Is Digital KYC the right approach for you – as a Luxembourg-regulated institution?
Established banks are finding the competition increasingly tough these days as they face up to a wave of scrappy young challengers. New digital banks are entering the market all the time, and the most successful are proving a real threat to the dominance of traditional banking institutions.
Whether we are talking about first movers such as N26 and Revolut, which are building international reach, or fast-moving newer followers including Monzo and Bunq, the emergence of digitally-focused banks has brought much greater choice and flexibility to consumers – not least thanks to their customer-centric approach and enhanced user experience.
Coupled with a historical decline of trust in established institutions, in part down to taxpayer bailouts during the global financial crisis, but also the impact of social media on consumer attitudes, the result is that neo-banks are claiming millions of new customers at the expense of high street banks.
The argument often used by established traditional banks that neo-banks are just cash burning and/or cash negative institutions is not valid anymore, e.g. N26 breaking even and becoming a profitable company.
There’s also the threat that big tech companies such as Google, Apple, Facebook and Amazon, with their databases of hundreds of millions of users, could soon start flexing their muscle more seriously in financial services markets. These players are already making inroads into areas such as payment services, with groups such as Amazon and Alipay holding EU e-money institution licences from the Luxembourg Ministry of Finance.
In the past, compliance issues have been a significant barrier to entry for financial technology providers large and small, but today their technical capabilities have largely overcome this hurdle, allowing their enhanced user experience to develop as a competitive advantage.
However, the battle is far from lost for incumbent financial institutions. Just as new fintech firms have harnessed digitalisation, so too can their established rivals. Using application programming interfaces (“APIs”), traditional players can outsource processes that once required costly and not always efficient direct human involvement.
In their early days, new generation online banks Revolut and N26 outsourced customer identification procedures to digital platforms such as Onfido and IDnow. This remains the default strategy for non-digital specialists. For pure player digital banks and large retail banks, thanks to the industry’s embrace of APIs, they can draw on a vast number of modules, services and programmes using APIs instead of outsourcing the full process to specialist platforms.
Just for KYC due diligence checks, providers such as Docusign and Luxtrust are enabling institutions to retrieve and authenticate customers’ digital signatures efficiently and cost-effectively. Shufti Pro and AriadNEXT are doing the same for ID documents.
But from a digital transformation perspective, the use of these tools are only the beginning, because digital transformation is enabling banks to change their operating models and fundamentally rethink the services they provide.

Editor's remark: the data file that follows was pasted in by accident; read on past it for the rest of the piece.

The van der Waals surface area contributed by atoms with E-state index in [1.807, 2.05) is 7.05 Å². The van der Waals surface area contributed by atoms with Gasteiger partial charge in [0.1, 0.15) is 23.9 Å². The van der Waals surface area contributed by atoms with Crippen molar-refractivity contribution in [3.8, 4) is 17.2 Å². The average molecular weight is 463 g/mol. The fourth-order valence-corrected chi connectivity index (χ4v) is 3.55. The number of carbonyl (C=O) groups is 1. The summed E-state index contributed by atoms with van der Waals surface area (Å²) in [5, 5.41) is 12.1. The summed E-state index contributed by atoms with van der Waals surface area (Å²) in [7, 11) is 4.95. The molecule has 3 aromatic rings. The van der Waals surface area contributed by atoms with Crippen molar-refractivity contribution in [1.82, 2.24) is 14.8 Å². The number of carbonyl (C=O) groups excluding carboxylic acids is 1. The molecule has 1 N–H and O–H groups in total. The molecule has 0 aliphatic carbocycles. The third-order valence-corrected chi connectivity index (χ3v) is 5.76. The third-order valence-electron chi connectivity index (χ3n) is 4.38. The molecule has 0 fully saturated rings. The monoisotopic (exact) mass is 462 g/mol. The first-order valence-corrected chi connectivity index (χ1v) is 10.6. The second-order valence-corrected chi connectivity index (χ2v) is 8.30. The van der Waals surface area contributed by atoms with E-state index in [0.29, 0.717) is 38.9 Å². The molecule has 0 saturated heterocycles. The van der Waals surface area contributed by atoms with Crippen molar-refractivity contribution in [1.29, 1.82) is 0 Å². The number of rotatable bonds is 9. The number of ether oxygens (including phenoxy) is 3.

Take the example of N26, with its banking-as-a-platform approach creating an ecosystem of providers of complementary services, such as TransferWise for currency transfers, Raisin for saving accounts, vaamo for investment solutions and Schufa for credit score calculations.
Another model is called banking-as-a-service, with Uber’s relationship with BBVA as a prominent example. The integration of BBVA’s API-based services within Uber’s mobile app provides unbanked drivers with a digital account.
There is also the capabilities-as-a-service model of Singapore’s DBS, which has created an API platform open to developers, FinTech firms, traditional retailers and other financial service providers. The CaaS portal of Singapore’s DBS Bank offers more than 200 APIs that other banks or service providers can incorporate into their own operations.
Then there are platform-only providers such as Solaris Bank, Railsbank and Wirecard – Goldman Sachs also aims to become a platform provider as part of its core strategy for the coming years.
This broad range of models illustrates that neo-banks don’t necessarily need a banking licence from the start if they can outsource key processes to high-quality external providers, making the barriers to market entry lower than ever.
Established institutions can exploit the opportunities too, for instance by digitising their KYC and other compliance processes. But first they need to ask whether digitalisation is the right strategy.
Existing players should determine the scope of the digitalisation process, asking themselves: Will you introduce digital KYC for all clients, only individuals, or only corporate entities? Will you digitalise the entire KYC process, or just parts of it? Digitising KYC processes requires a lot of effort, budget and time, which is why these questions should not be taken lightly.
Depending on an institution’s specific business lines, focus and activities, certain kinds and degrees of digitalisation may make more sense than others. In retail banking, the need for human interaction is typically lower than in other areas – reflecting the amount of money and level of customer engagement involved – so digitalised KYC and onboarding processes are easier to introduce.
By contrast, private banking involving substantial wealth revolves more around regular face-to-face interaction and requires a heightened degree of trust, so digitised KYC may be less appropriate, although it may have a role to play for entry-level clients and certain types of processes, such as retrieving a digital copy of an ID document.